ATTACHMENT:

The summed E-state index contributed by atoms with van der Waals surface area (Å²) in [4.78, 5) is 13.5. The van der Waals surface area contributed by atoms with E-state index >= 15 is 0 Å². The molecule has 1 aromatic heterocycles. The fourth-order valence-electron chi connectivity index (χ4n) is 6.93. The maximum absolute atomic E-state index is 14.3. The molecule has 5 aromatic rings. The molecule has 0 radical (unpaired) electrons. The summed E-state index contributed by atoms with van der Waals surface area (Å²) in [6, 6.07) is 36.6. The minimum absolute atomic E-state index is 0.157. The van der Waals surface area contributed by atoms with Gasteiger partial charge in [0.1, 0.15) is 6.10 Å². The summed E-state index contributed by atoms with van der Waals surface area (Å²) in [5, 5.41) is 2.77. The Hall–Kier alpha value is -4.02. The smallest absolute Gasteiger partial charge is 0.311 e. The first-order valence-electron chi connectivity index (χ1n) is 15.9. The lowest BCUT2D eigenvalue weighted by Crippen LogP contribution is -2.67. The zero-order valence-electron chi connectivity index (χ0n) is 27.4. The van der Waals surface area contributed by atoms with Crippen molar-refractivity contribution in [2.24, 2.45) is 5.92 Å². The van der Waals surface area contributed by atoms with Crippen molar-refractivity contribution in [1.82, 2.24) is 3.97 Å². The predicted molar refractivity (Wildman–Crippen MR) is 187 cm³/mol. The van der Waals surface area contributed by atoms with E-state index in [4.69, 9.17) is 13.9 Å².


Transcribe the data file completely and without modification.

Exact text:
The summed E-state index contributed by atoms with van der Waals surface area (Å²) in [4.78, 5) is 13.5. The van der Waals surface area contributed by atoms with E-state index >= 15 is 0 Å². The molecule has 1 aromatic heterocycles. The fourth-order valence-electron chi connectivity index (χ4n) is 6.93. The maximum absolute atomic E-state index is 14.3. The molecule has 5 aromatic rings. The molecule has 0 radical (unpaired) electrons. The summed E-state index contributed by atoms with van der Waals surface area (Å²) in [6, 6.07) is 36.6. The minimum absolute atomic E-state index is 0.157. The van der Waals surface area contributed by atoms with Gasteiger partial charge in [0.1, 0.15) is 6.10 Å². The summed E-state index contributed by atoms with van der Waals surface area (Å²) in [5, 5.41) is 2.77. The Hall–Kier alpha value is -4.02. The smallest absolute Gasteiger partial charge is 0.311 e. The first-order valence-electron chi connectivity index (χ1n) is 15.9. The lowest BCUT2D eigenvalue weighted by Crippen LogP contribution is -2.67. The zero-order valence-electron chi connectivity index (χ0n) is 27.4. The van der Waals surface area contributed by atoms with Crippen molar-refractivity contribution in [2.24, 2.45) is 5.92 Å². The van der Waals surface area contributed by atoms with Crippen molar-refractivity contribution in [1.82, 2.24) is 3.97 Å². The predicted molar refractivity (Wildman–Crippen MR) is 187 cm³/mol. The van der Waals surface area contributed by atoms with E-state index in [4.69, 9.17) is 13.9 Å².